Getting a Job in a Foreign Country

Getting a Job in a Foreign Country

Do you want to work in another country? You’ve arrived to the correct location! We have a lot of possibilities all around the world on Idealist (simply search for a job in the nation you want to work in) and a Spanish-language site that shares employment in Spanish-speaking countries.

Furthermore, members of our community are always sharing experiences about how they landed work they enjoy outside of the United States. Here’s how one Idealist landed a job in India, while another discusses the practicalities of relocating to a new nation. And here, one Idealist discusses how she got started in the field of international development.

Before you start looking, there are a few things you should know:

The languages you speak, whether you can acquire a work visa, the money the organisation can afford to pay you, and how much it will cost you to go there may limit your ability to connect with companies based in another nation. These roadblocks, on the other hand, should not deter you from looking for job overseas; rather, they should offer you an idea of the skills and resources you’ll need to become a competitive candidate, allowing you to focus on the possibilities that most suit you.

If you’re looking for work in another country, international NGOs could be your best chance. On their websites and on, many of these organisations provide employment vacancies, internships, and volunteer opportunities. These lists will give you an idea of the sorts of jobs that are available as well as the requirements that are necessary for each employment.

Keep in mind that finding a paid post in an international organisation without prior field experience or an appropriate graduate degree is typically more challenging. To begin, think about doing an internship or voluntary work overseas to get field experience that might lead to permanent employment.

The fundamentals of working in another country:

Identifying who, what, where, when, and how to operate overseas is the first step. Consider your reasons for pursuing paid work in another country: do you want to master a new skill? How do you create an international CV or résumé? Self-fund a new country’s exploration? Knowing why you want to work overseas can help you figure out what kinds of employment would be best for you.

Start planning when you’d want to go, how long you’d like to stay, and where you’d like to work, volunteer, and travel throughout the world. If you’re having trouble answering these questions, have a look at our primer on volunteering overseas, which requires a lot of the same preparation and decision-making.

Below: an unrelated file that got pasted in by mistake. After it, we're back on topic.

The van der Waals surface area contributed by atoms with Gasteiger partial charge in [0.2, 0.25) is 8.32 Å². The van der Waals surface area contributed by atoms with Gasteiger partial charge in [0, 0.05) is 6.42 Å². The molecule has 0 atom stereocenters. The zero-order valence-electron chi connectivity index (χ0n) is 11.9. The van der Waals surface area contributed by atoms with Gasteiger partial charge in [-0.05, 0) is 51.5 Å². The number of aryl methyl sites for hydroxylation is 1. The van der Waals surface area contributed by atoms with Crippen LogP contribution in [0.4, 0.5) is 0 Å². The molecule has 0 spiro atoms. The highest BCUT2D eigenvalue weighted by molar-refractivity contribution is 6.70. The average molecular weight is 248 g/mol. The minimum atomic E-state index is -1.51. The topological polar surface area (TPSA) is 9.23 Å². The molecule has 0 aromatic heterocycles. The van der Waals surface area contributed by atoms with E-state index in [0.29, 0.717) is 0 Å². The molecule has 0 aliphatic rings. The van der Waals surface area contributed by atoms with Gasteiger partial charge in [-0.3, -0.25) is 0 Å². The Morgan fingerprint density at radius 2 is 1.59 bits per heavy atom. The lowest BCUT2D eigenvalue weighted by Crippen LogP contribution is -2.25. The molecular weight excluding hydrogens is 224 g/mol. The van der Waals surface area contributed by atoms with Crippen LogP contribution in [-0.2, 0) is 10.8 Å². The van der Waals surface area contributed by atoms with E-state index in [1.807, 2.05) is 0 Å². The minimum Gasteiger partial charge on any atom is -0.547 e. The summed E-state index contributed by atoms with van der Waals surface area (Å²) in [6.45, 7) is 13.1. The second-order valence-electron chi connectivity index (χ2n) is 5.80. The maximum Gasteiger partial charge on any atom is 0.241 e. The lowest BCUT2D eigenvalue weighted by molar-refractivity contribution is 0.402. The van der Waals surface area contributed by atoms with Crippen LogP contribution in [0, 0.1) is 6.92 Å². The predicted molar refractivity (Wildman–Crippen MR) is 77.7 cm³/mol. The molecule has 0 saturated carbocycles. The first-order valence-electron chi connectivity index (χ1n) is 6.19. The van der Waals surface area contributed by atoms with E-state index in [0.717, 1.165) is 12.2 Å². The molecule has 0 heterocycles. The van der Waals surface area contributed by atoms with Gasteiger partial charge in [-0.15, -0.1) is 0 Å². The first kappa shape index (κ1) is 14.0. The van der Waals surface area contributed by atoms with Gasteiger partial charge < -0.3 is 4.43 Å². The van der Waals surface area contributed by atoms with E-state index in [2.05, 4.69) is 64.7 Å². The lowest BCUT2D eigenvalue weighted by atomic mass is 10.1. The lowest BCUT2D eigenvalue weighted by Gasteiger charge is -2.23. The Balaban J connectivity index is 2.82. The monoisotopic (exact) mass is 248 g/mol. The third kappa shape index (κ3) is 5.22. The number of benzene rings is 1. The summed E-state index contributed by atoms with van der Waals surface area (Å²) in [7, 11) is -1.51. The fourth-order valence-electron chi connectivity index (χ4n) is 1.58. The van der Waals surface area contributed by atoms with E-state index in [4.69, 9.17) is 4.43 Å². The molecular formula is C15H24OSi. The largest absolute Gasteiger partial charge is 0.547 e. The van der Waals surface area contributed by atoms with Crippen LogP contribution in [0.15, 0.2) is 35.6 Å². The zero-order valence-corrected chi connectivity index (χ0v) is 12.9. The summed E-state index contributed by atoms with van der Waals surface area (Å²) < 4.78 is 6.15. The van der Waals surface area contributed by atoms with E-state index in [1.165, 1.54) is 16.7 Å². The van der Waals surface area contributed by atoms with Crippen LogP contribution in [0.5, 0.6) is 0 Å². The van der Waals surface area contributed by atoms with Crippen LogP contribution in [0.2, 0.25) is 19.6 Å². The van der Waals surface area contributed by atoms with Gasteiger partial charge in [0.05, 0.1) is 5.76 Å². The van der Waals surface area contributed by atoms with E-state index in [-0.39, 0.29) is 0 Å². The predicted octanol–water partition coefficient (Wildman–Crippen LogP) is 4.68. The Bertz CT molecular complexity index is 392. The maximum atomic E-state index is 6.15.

Investigating nations:

Use these websites to learn about a nation or region’s statistics, history, and general information.

Nation Travel Reports — Canada Consular Affairs: These travel updates from the Canadian government’s Foreign Affairs department will help you learn more about a country before travelling or working there.

BBC News: Country Profiles These are basic historical, economic, and political biographies of all nations and territories from this British news agency.

U.S. Central Intelligence Agency (CIA) World Factbook: These reports, which come from the US intelligence organisation, offer a wide range of information about nations and locations across the world.

Work in another country for a little time:

There are a variety of programmes and possibilities accessible to you whether you’re taking a gap year or simply wish to work abroad for a short period of time. You can apply for fellowships such as the Peace Corps or academic programmes such as the Fulbright. You can check at gap-year programmes if you’re a student. Visit a comprehensive website for short-term employment abroad options, such as, to discover more.

Long-term job in another country:

You might also look for long-term or permanent job in another nation. We recommend that you start by reading this part of Then, when you’re ready, check through our database of foreign nonprofit employment to see what openings are available.

Take care not to overlook the logistics:

Choosing to live and work in a country other than your own presents a number of logistical challenges, ranging from visas and red tape regarding residency and taxation issues, to linguistic and cultural differences, to potential difficulties posed by the economic and political stability of your target country. To understand about and overcome these problems, thorough investigation is required.

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